Division 1 athletics requires student-athletes to be at their best mentally, physically and emotionally. Achieving and maintaining this type of balance is no easy feat, and the GymCats are grateful for their athletic trainer, Stephanie Gross, who plays an integral role in keeping student-athletes happy, healthy and strong year-round.
Gross joined the Arizona athletic training staff in 2013, and serves as an athletic trainer for not just the GymCats, but the swimming and diving teams as well.
Gross was born in Evanston, Ill., and grew up in Lake Zurich, Ill. She graduated from Oklahoma State University with a Bachelor of Science in Athletic Training. She then attended The Ohio State Universtiy where she obtained a Masters in Sport Management while working as a graduate assistant for the men’s and women’s gymnastics teams.
Athletic trainers are mostly recognized for their efforts in the rehabilitation of athletes from injuries. However, there’s a lot more that goes on behind the scenes. Athletic trainers must have a holistic approach to their treatments that target vulnerabilities and specific muscles to prevent injuries before they happen.
“It goes so much further than just being an athletic trainer. I’m emotionally invested in these athletes’ success, both in and out of the gym. We bond over time spent rehabbing injuries, but we also celebrate every small victory along the way. There’s no better feeling than seeing an injured athlete return to the sport that they love with more success than they ever imagined possible.”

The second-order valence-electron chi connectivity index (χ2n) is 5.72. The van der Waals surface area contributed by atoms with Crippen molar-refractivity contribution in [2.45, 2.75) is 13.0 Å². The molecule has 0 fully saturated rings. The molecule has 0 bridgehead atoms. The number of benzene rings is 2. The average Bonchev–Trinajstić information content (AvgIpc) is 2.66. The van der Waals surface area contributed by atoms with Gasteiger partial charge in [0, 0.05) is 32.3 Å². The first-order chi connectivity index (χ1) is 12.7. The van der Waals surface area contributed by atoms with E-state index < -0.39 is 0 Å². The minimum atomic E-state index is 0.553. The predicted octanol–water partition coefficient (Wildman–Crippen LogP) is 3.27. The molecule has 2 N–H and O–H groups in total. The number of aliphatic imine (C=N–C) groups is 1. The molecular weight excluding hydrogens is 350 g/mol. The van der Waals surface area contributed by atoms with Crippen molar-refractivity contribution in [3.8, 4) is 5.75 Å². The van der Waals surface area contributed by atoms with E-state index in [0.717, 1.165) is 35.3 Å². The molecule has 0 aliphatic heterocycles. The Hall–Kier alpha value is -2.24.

In honor of National Athletic Training Month, which takes place in March each year, we decided to take a behind the scenes look at the responsibilities and daily life of the GymCats’ athletic trainer.
ATHLETIC TRAINING KEY TERMS
Athletic trainer- health care professionals who collaborate with physicians to provide preventative services, emergency care, clinical diagnosis, therapeutic intervention and rehabilitation of injuries and medical conditions
Scraping- soft tissue treatment assisted by an instrument to remove muscle soreness and scar tissue
Cupping therapy- using a suction cup to draw up skin to bring fresh blood to the sore area of body
Rehabilitation- restoring health after an injury
Therapeutic intervention- prevent and reduce injury
Soft tissue therapy- manipulation of soft tissues like muscles and ligaments, to alleviate discomfort
Cryo therapy- therapy using subzero temperatures
Hyrdrotherapy- therapy using water such as hot or cold tubbing
Administrative duties- attending Pac-12 medical conferences, representing the team and school at conferences, overseeing health insurance of student-athletes, coordinate appointments, coordinate X-Rays and MRI’s, documenting every treatment for each athlete
A DAY IN THE LIFE OF AN ATHLETIC TRAINER
6:30 a.m. – Wake up
8:30 a.m. – Arrive at McKale
9 a.m. – Rehab begins
1 p.m. – Pre-practice taping
2 p.m. – Rehab ends
2:15 p.m. – Practice time
5:15 p.m. – Practice ends and eight lifting activities begin. Oversee and modify lifting activities with the strength coach for injured athletes
6 p.m. – Post practice treatments
6:30 p.m. – Team dinner
7:30 p.m. – Home
10 p.m. – In bed ready for the next day